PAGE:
Acceptance or awareness of anger before it is too late. Many times things will not go your way. It is not resignation. It is knowing where to put your energy. It includes mindfulness: awareness of one's feelings, thoughts, and sensations without reacting or judging them.Breathing Techniques. One example is breathing in the words "I am" and breathing out "okay" or "This too" "shall pass. Others use belly breathing, deep breathing using your diaphragm. Your stomach should extend, not your chest. Others breathe in through the nose and out through the mouth. "Combat breathing" involves breathing in for four counts, holding for four counts, breathing out for four counts, holding for four counts and repeating.Calming Techniques employing at least one the five senses to relax the body. Appealing to the sense of touch involves soothing sensations that lead to muscle relaxation, the sense of sight using visualization of beautiful scenery or desired outcomes, or using pleasing or relaxing sounds/aromas or even tastes. Sometimes lowering stimulation in one of these areas is helpful.Distraction Techniques are anything that effectively holds your attention for some time until the adrenaline can metabolize.Expression Techniques is expressing anger appropriate to your desired outcome. One example may be to state "I feel ___ when you ___." Exercise or other activity can put the adrenaline to good use.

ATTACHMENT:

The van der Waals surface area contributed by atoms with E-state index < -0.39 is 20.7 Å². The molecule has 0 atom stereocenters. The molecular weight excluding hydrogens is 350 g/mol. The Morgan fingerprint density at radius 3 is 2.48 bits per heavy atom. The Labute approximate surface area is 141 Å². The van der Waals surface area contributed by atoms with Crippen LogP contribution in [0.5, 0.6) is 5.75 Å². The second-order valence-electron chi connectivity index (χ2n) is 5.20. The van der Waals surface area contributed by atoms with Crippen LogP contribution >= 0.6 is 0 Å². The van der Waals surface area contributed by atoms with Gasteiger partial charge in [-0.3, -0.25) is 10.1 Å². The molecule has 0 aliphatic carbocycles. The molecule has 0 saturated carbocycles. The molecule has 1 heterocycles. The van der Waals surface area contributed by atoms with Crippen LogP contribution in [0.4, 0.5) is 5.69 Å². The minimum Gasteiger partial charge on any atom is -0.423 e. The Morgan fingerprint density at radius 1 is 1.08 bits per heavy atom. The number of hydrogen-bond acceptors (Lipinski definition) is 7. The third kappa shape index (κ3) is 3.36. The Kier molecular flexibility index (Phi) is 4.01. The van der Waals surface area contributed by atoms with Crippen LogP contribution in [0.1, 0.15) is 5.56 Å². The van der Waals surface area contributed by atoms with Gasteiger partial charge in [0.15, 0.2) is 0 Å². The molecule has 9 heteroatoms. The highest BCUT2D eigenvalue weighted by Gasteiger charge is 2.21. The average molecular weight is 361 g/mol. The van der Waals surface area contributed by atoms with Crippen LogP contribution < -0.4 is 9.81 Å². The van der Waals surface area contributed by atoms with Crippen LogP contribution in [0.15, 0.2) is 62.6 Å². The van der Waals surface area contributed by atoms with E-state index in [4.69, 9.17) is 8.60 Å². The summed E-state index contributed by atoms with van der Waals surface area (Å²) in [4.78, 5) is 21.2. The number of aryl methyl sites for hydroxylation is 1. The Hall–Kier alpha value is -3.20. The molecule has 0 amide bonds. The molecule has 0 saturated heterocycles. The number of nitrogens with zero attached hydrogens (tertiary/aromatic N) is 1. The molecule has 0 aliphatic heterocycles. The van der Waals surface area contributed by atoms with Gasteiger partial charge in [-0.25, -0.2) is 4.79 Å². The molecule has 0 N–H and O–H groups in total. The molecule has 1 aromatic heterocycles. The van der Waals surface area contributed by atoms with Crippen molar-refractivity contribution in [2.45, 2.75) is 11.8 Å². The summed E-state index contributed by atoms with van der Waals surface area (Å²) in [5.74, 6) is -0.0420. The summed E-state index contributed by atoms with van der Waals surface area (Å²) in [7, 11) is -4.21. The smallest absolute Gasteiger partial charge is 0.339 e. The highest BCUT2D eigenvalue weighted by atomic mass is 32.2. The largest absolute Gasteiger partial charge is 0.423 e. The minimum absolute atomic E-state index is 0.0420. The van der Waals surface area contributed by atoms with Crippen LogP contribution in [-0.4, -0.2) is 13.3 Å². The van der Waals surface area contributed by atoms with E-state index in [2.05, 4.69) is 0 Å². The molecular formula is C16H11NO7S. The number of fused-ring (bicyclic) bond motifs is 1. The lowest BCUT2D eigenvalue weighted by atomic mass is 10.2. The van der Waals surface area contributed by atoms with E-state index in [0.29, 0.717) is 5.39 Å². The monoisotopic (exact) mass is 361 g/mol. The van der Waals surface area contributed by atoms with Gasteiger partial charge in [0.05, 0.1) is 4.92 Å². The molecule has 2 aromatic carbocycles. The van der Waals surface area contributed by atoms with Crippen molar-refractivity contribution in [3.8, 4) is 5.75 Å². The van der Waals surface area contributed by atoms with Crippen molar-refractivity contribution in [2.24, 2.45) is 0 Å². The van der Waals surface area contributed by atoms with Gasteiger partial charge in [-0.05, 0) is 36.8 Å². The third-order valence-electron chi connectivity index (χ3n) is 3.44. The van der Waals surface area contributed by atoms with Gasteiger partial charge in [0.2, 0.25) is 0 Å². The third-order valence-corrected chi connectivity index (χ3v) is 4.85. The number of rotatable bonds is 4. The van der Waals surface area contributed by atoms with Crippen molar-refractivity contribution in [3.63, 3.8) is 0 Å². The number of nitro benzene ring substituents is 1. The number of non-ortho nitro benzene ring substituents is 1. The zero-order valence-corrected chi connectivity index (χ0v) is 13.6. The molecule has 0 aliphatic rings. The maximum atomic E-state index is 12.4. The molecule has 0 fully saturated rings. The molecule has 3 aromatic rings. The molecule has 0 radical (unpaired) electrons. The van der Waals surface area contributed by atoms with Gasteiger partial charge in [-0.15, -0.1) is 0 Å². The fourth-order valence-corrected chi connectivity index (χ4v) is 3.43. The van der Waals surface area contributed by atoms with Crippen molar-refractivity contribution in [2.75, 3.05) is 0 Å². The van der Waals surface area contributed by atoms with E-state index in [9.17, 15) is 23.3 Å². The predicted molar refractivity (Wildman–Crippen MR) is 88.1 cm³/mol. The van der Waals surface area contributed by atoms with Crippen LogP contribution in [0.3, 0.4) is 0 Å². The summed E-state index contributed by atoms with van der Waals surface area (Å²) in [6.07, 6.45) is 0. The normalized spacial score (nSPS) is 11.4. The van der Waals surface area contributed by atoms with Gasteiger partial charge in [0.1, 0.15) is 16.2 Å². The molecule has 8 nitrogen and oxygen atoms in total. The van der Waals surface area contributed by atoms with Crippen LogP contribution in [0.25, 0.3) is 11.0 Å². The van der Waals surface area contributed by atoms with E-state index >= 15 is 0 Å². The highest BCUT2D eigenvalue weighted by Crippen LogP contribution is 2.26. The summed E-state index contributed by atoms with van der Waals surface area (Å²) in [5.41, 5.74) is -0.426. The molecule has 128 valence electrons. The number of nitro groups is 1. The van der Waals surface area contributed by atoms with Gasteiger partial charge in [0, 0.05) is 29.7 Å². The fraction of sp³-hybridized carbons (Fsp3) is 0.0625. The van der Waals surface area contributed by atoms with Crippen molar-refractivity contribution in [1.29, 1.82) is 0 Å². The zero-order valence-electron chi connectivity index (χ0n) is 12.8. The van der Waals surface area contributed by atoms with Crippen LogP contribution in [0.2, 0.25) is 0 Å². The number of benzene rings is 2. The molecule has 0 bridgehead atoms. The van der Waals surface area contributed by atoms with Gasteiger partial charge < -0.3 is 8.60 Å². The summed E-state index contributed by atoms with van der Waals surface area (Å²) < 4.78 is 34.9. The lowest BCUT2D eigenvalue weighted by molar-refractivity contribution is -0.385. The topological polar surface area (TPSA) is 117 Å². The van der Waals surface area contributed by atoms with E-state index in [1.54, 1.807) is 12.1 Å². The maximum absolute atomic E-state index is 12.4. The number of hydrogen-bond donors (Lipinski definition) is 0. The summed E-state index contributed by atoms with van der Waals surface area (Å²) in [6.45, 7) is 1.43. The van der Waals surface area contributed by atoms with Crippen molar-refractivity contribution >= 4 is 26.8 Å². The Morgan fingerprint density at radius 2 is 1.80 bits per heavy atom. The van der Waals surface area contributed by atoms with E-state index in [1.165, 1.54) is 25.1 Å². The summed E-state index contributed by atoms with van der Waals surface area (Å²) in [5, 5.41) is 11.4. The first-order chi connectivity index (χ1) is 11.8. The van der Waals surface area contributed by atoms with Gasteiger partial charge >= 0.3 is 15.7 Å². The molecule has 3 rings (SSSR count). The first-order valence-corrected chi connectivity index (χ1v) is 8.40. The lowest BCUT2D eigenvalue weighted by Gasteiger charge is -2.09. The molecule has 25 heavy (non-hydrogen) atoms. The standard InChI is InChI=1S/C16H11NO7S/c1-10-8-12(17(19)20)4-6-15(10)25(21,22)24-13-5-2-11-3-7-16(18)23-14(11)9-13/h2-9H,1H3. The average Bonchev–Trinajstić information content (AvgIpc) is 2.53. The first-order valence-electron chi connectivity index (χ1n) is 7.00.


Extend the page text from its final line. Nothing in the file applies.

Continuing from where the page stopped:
One way to test whether or not you are calm is the following "prefrontal cortex" test. Becoming calm and thinking clearly can take up to a half hour, unless you are refiring the anger and stress hormones by ruminating on the problem.

Can I see the consequences of my actions?Am I able to appreciate another's point of view?Can I think of a number of options to solve the problem?